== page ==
Supreme Court: Rejecting trademarks that ‘disparage’ others violates the First Amendment – Washington Post
The ruling came in a case that involved an Asian American rock group called the Slants, which tried to register the band’s name in 2011. The band was turned down by the U.S. Patent and Trademark Office because of a law against registering trademarks that are likely to disparage people or groups.
In a ruling against the government, the court said the “disparagement clause” of the federal trademark law was not constitutional, even though it was written evenhandedly, prohibiting trademarks that insult any group.
“This provision violates the Free Speech Clause of the First Amendment,” Justice Samuel A. Alito Jr. wrote in a section of the opinion supported by all participating justices. “It offends a bedrock First Amendment principle: Speech may not be banned on the ground that it expresses ideas that offend.”
The ruling — and a second one Monday that struck down a North Carolina law restricting registered sex offenders from social-media sites — bolsters the reputation of the Supreme Court as protector of First Amendment rights.
“At a time when some have claimed that speech may and should be regulated or censored if it is offensive, hurtful, or dangerous, the justices’ firm insistence that governments may not silence messages they dislike is noteworthy and important,” Notre Dame law professor Richard W. Garnett said in a statement.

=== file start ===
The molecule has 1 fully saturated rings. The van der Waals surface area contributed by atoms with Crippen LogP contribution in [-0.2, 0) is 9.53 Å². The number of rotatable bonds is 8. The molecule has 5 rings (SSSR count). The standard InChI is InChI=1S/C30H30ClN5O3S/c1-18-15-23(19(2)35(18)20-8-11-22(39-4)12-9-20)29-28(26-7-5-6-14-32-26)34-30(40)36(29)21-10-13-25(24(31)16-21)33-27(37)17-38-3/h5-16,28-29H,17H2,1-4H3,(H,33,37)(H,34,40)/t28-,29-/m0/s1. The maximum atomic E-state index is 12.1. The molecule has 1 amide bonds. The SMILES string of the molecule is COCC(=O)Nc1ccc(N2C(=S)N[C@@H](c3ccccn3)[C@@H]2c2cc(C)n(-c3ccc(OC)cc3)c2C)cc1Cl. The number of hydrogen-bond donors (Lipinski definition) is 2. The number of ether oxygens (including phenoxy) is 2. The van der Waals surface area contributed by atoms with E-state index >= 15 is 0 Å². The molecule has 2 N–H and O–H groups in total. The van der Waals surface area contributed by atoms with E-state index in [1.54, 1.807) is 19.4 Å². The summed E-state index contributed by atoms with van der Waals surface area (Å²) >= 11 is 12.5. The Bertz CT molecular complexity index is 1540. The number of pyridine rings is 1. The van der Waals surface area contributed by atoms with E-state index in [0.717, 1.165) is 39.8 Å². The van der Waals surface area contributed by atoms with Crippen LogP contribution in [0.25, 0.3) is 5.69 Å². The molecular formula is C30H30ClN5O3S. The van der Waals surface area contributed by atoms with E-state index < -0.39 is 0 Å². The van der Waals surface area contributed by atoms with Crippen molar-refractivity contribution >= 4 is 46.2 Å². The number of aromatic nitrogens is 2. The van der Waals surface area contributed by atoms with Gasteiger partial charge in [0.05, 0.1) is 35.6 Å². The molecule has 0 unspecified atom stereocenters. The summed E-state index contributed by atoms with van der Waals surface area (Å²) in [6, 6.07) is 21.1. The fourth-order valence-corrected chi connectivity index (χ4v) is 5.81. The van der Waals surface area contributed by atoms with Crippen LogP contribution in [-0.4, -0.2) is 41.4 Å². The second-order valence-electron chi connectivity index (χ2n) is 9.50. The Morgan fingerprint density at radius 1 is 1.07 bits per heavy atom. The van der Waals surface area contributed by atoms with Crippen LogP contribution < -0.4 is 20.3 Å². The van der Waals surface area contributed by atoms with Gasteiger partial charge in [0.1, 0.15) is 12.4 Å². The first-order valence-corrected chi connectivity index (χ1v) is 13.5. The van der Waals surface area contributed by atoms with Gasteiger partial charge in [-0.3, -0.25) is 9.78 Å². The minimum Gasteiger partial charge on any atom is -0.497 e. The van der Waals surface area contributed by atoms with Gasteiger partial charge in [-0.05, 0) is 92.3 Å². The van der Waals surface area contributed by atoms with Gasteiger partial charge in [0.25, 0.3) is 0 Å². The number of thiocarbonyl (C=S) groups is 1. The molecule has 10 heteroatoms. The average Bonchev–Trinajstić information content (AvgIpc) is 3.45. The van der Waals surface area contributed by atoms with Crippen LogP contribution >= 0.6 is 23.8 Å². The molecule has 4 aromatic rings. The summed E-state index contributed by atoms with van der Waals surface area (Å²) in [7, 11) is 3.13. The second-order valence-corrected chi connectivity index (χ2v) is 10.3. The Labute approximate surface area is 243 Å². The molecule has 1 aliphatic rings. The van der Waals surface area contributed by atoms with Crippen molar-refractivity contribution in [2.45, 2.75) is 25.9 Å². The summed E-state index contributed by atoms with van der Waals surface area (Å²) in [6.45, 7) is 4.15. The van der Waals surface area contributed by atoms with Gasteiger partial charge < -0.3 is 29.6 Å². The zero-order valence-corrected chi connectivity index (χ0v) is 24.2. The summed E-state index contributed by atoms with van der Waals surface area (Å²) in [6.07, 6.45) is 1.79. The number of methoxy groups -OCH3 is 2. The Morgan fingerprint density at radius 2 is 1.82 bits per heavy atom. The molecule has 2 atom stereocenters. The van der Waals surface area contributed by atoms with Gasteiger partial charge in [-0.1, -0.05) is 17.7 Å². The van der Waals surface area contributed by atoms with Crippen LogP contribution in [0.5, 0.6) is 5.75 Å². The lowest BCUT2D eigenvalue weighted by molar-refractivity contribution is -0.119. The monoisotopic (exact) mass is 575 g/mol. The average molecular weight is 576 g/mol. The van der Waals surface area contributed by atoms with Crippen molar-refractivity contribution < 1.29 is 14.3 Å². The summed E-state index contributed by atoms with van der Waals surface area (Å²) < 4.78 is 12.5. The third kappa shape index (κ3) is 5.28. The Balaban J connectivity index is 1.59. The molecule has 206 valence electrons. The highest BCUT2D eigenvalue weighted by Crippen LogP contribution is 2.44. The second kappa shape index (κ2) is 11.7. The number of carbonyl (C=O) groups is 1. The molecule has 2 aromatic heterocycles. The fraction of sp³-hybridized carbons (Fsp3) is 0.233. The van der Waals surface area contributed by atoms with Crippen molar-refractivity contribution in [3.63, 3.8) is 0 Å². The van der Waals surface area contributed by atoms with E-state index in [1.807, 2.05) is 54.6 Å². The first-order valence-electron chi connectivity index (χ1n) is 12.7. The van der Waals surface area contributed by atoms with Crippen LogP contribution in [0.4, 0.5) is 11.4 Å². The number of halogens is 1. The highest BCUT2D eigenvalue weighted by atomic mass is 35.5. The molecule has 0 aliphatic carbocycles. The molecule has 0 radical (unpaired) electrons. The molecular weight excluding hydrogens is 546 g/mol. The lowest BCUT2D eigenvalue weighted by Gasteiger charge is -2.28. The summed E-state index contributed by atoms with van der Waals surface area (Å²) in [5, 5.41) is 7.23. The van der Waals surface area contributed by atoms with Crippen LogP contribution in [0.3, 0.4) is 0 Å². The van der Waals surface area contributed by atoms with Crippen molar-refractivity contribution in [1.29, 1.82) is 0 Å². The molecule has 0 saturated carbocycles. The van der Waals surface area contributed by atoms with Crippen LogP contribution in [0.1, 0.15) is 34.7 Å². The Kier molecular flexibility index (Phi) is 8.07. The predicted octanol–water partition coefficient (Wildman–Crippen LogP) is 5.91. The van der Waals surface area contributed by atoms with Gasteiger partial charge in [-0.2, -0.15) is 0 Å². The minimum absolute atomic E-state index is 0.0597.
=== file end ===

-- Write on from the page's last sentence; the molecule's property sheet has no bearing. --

Redskins owner Daniel Snyder was more succinct in a statement: “I am THRILLED. Hail to the Redskins.” The team was not involved in the case at hand, although the court several times mentioned an amicus brief filed by the Redskins.
The case centered on the 1946 Lanham Act, which in part prohibits registration of a trademark that “may disparage . . . persons, living or dead, institutions, beliefs, or national symbols, or bring them into contempt, or disrepute.”
But the founder of the Slants, Simon Tam, said the point of the band’s name is just the opposite — an attempt to reclaim a slur and use it as “a badge of pride.”
In a Facebook post after the decision, Tam wrote: “After an excruciating legal battle that has spanned nearly eight years, we’re beyond humbled and thrilled to have won this case at the Supreme Court. This journey has always been much bigger than our band: it’s been about the rights of all marginalized communities to determine what’s best for ourselves.”
Tam lost in the first legal rounds. But then a majority of the U.S. Court of Appeals for the Federal Circuit said the law violates the First Amendment’s guarantee of free speech. The government may not “penalize private speech merely because it disapproves of the message it conveys,” a majority of that court found.